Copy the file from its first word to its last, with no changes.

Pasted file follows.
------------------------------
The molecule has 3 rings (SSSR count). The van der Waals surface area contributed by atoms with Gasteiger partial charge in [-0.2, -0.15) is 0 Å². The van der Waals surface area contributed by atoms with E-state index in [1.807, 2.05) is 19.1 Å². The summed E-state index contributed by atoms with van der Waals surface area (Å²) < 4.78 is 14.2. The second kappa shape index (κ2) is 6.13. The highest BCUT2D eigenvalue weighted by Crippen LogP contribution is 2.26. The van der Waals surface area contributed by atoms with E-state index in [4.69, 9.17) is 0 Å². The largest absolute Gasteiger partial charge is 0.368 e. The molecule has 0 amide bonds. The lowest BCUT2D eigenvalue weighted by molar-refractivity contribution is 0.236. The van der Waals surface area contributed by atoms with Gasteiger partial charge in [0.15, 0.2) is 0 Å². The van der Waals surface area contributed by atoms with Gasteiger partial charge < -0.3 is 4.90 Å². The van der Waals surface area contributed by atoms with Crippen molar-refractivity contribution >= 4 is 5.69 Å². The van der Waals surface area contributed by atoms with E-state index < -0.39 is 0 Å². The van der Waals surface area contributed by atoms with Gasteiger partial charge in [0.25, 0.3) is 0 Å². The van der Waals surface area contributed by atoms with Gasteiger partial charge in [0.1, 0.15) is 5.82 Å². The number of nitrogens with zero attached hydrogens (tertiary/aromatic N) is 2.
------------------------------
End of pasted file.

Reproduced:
The molecule has 3 rings (SSSR count). The van der Waals surface area contributed by atoms with Gasteiger partial charge in [-0.2, -0.15) is 0 Å². The van der Waals surface area contributed by atoms with E-state index in [1.807, 2.05) is 19.1 Å². The summed E-state index contributed by atoms with van der Waals surface area (Å²) < 4.78 is 14.2. The second kappa shape index (κ2) is 6.13. The highest BCUT2D eigenvalue weighted by Crippen LogP contribution is 2.26. The van der Waals surface area contributed by atoms with E-state index in [4.69, 9.17) is 0 Å². The largest absolute Gasteiger partial charge is 0.368 e. The molecule has 0 amide bonds. The lowest BCUT2D eigenvalue weighted by molar-refractivity contribution is 0.236. The van der Waals surface area contributed by atoms with Gasteiger partial charge in [0.15, 0.2) is 0 Å². The van der Waals surface area contributed by atoms with Gasteiger partial charge < -0.3 is 4.90 Å². The van der Waals surface area contributed by atoms with Crippen molar-refractivity contribution >= 4 is 5.69 Å². The van der Waals surface area contributed by atoms with E-state index < -0.39 is 0 Å². The van der Waals surface area contributed by atoms with Gasteiger partial charge in [0.25, 0.3) is 0 Å². The van der Waals surface area contributed by atoms with Gasteiger partial charge in [0.1, 0.15) is 5.82 Å². The number of nitrogens with zero attached hydrogens (tertiary/aromatic N) is 2.